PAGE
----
itaque intellegens dicendi existumator non adsidens et adtente audiens sed uno aspectu et praeteriens de oratore saepe iudicat. videt oscitantem iudicem, loquentem cum altero, non numquam etiam circulantem, mittentem ad horas, quaesitorem ut dimittat rogantem: intellegit oratorem in ea causa non adesse qui possit animis iudicum admovere orationem tamquam fidibus manum. idem si praeteriens aspexerit erectos intuentis iudices, ut aut doceri de re idque etiam voltu probare videantur, aut ut avem cantu aliquo sic illos viderit oratione quasi suspensos teneri aut, id quod maxume opus est, misericordia odio motu animi aliquo perturbatos esse vehementius: ea si praeteriens, ut dixi, aspexerit, si nihil audiverit, tamen oratorem versari in illo iudicio et opus oratorium fieri aut perfectum iam esse profecto intelleget.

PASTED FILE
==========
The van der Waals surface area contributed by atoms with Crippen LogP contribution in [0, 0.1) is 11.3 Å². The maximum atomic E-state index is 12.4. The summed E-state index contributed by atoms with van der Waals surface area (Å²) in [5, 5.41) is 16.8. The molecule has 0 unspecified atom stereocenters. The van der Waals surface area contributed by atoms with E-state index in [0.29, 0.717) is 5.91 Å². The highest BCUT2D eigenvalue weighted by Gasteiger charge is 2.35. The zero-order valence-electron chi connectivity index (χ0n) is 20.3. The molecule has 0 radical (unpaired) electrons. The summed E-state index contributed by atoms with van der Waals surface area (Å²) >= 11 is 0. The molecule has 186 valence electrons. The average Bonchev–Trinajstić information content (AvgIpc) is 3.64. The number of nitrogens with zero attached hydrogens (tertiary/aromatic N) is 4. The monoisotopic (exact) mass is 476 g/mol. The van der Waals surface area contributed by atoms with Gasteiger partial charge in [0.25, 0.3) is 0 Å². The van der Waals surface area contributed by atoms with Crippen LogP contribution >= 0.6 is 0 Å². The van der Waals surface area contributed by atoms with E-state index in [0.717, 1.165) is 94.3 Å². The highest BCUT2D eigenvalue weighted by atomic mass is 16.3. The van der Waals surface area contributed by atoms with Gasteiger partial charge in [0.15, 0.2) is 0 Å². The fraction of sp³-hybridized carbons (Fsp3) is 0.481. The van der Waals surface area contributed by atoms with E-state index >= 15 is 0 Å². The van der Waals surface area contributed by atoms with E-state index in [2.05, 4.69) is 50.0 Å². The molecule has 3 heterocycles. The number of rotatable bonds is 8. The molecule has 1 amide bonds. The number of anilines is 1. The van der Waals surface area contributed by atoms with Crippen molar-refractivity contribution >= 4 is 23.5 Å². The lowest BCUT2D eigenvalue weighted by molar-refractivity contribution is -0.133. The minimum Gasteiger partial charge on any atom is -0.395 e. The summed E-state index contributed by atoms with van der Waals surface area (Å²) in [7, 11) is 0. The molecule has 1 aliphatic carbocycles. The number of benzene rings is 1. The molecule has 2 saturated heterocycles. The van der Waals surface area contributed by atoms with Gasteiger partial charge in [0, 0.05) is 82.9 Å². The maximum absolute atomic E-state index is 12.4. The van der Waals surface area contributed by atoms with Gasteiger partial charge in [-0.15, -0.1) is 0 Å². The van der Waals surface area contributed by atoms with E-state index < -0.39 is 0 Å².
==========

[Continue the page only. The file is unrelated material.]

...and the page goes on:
A man, therefore, who is a real connoisseur in the art, can sometimes by a single glance as he passes by, and without stopping to listen attentively to what is said, form a tolerable judgment of the ability of the speaker. When he observes any of the jurors either yawning, or speaking to the person who is next to him, or looking carelessly about him, or sending to enquire the time of day, or pressing the quaestor to dismiss the court; he concludes very naturally that the cause upon trial is not pleaded by an orator who understands how to apply the powers of language to the passions of the judges, as a skilful musician applies his fingers to the harp. On the other hand, if, as he passes by, he beholds the judges looking attentively before them, as if they were either receiving some material information, or visibly approved what they had already heard- if he sees them listening to the voice of the pleader with a kind of ecstasy like a fond bird to some melodious tune;- and, above all, if he discovers in their looks any strong indications of pity, abhorrence, or any other emotion of the mind;- though he should not be near enough to hear a single word, he immediately discovers that the cause is managed by a real orator, who is either performing, or has already played his part to good purpose.” [Translated by E.Jones (1776)]